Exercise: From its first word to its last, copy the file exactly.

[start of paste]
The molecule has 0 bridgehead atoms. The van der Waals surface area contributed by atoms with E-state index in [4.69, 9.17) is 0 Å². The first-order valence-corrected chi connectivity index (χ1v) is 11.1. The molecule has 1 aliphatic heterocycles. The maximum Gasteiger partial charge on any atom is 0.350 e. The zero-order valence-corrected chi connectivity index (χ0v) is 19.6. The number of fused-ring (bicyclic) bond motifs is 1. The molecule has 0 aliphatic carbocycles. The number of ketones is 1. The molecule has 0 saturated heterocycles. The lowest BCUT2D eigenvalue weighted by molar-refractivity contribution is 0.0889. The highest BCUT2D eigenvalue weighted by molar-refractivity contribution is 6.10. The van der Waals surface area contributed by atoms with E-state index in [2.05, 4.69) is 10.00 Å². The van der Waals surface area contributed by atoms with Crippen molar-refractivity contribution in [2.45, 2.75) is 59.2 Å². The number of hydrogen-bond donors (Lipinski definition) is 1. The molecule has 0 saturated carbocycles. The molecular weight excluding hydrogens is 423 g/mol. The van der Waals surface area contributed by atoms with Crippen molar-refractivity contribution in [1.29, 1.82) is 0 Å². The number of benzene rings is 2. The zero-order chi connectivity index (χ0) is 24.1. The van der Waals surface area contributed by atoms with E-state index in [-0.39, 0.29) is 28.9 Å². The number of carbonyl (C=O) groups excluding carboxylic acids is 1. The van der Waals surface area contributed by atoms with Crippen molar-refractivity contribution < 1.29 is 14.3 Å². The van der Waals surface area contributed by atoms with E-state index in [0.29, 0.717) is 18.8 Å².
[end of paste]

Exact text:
The molecule has 0 bridgehead atoms. The van der Waals surface area contributed by atoms with E-state index in [4.69, 9.17) is 0 Å². The first-order valence-corrected chi connectivity index (χ1v) is 11.1. The molecule has 1 aliphatic heterocycles. The maximum Gasteiger partial charge on any atom is 0.350 e. The zero-order valence-corrected chi connectivity index (χ0v) is 19.6. The number of fused-ring (bicyclic) bond motifs is 1. The molecule has 0 aliphatic carbocycles. The number of ketones is 1. The molecule has 0 saturated heterocycles. The lowest BCUT2D eigenvalue weighted by molar-refractivity contribution is 0.0889. The highest BCUT2D eigenvalue weighted by molar-refractivity contribution is 6.10. The van der Waals surface area contributed by atoms with E-state index in [2.05, 4.69) is 10.00 Å². The van der Waals surface area contributed by atoms with Crippen molar-refractivity contribution in [2.45, 2.75) is 59.2 Å². The number of hydrogen-bond donors (Lipinski definition) is 1. The molecule has 0 saturated carbocycles. The molecular weight excluding hydrogens is 423 g/mol. The van der Waals surface area contributed by atoms with Crippen molar-refractivity contribution in [1.29, 1.82) is 0 Å². The number of benzene rings is 2. The zero-order chi connectivity index (χ0) is 24.1. The van der Waals surface area contributed by atoms with E-state index in [-0.39, 0.29) is 28.9 Å². The number of carbonyl (C=O) groups excluding carboxylic acids is 1. The van der Waals surface area contributed by atoms with Crippen molar-refractivity contribution < 1.29 is 14.3 Å². The van der Waals surface area contributed by atoms with E-state index in [0.29, 0.717) is 18.8 Å².